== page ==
Colonel Jesse Loftis Johnson, one of the most highly decorated Army special
operations veterans in United States history, passed away peacefully, with his family at his side, on September 13, 2022. He was 83.
Growing up in Pocahontas, Arkansas, rural town nestled in the foothills of the Ozark Mountains, the little farm-boy with an eidetic memory devoured every book he could find on World War II and the heroes that won it. All those hours poring over their famed exploits, he had no idea that some of those same iconic names would one day become his real-life mentors, leading him into the most legendary battles of the Vietnam War—from the thick jungle mountains of the Central Highlands to the booby-trapped rice paddies of the Mekong Delta. Hitting the beach with the 1st Cavalry Division at Qui Nhon, South Vietnam, in September 1965, the then-young sergeant had no idea that he’d just taken the first step in an odyssey of warfare that would span five decades and several conflicts across the globe.
In 1968, the newly commissioned captain volunteered to return to Vietnam as a rifle company commander operating in the Mekong Delta with the 9th Infantry Division. In just his first few months of combat—leading bayonet charges, fighting the enemy hand-to-hand, clearing bunkers, negotiating minefields, and writing too many “next of kin” letters—he would earn his third Bronze Star, three Silver Stars, and three Purple Hearts. On the night of July 23, upon receiving reports that his men were about to be overrun by a full battalion of NVA, Johnson ordered a chopper to insert him alone at “the point of heaviest contact.” Rallying his men in a desperate, pitched battle, he killed scores of enemy fighters and organized the rescue of a downed helicopter crew. Despite a gaping chest wound off a VC rocket attack, he refused medical evacuation and continued fighting until he was sure the enemy was in full retreat and his men were safe. For his brave actions that night, he would receive the Distinguished Service Cross.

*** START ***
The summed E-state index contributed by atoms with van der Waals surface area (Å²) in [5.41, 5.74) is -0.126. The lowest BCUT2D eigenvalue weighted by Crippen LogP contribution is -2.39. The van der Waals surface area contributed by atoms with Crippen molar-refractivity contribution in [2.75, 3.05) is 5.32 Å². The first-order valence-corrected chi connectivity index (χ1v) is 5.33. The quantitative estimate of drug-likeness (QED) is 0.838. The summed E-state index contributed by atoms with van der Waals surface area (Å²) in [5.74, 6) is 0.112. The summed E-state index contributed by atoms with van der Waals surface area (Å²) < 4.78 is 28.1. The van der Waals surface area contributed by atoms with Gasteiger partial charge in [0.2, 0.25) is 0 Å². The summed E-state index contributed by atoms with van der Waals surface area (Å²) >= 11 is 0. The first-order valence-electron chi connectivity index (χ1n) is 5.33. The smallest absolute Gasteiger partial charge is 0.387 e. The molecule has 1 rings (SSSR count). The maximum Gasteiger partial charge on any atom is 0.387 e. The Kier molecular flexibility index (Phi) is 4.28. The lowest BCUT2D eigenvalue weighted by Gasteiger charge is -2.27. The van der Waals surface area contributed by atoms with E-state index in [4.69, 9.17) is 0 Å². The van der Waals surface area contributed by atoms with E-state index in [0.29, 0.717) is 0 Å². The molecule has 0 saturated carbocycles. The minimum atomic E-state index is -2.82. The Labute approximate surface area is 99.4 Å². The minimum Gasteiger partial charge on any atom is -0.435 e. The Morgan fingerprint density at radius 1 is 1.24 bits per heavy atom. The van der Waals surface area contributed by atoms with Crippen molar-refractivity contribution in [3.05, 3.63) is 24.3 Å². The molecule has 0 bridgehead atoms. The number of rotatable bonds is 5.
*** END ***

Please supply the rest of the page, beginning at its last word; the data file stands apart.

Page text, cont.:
A decade later, after twice earning the Legion of Merit for his work as Deputy Commander of Delta Force and then commanding officer of the 10th Special Forces Group, Johnson would go on to command all special operations during Desert Storm, reporting directly to General H. Norman Schwarzkopf, who commended him as an “unsung hero of the Gulf War.”
After almost 35 years of military service, Colonel Johnson “retired” from the Army in 1993, going on to launch Cochise MTS, one of the first private military contracting firms. By 2005, at age 65, he would once again find himself in frontline combat, this time leading a team of mostly former Delta Force operators in clashes against al-Qaeda insurgents along “Route Irish,” touted as the most dangerous road in Iraq.
Johnson offers a much deeper examination of his extraordinary life and hero’s journey in his bestselling memoir, Warfighter: The Story of an American Fighting Man, which recently earned a gold medal from the Military Writers Society of America—his last decoration.
A great believer in education, Johnson held a master’s degree and honorary doctorate in international relations from Boston University. He is survived by his beloved wife, Judith Johnson; sisters, Lois Rogers, and Betty Cooper; and daughters Tambra, Felicia, and Shannon; grandchildren, Stephanie, Ashley, Jesse and Jacob great granddaughter, Jamison.
He is preceded in death by his parents, Daily M. and Hattie L. Johnson, brother Daily O. Johnson, and sister Mona Baker.
In Lieu of flowers please make donations to Special Operations Warriors Foundation.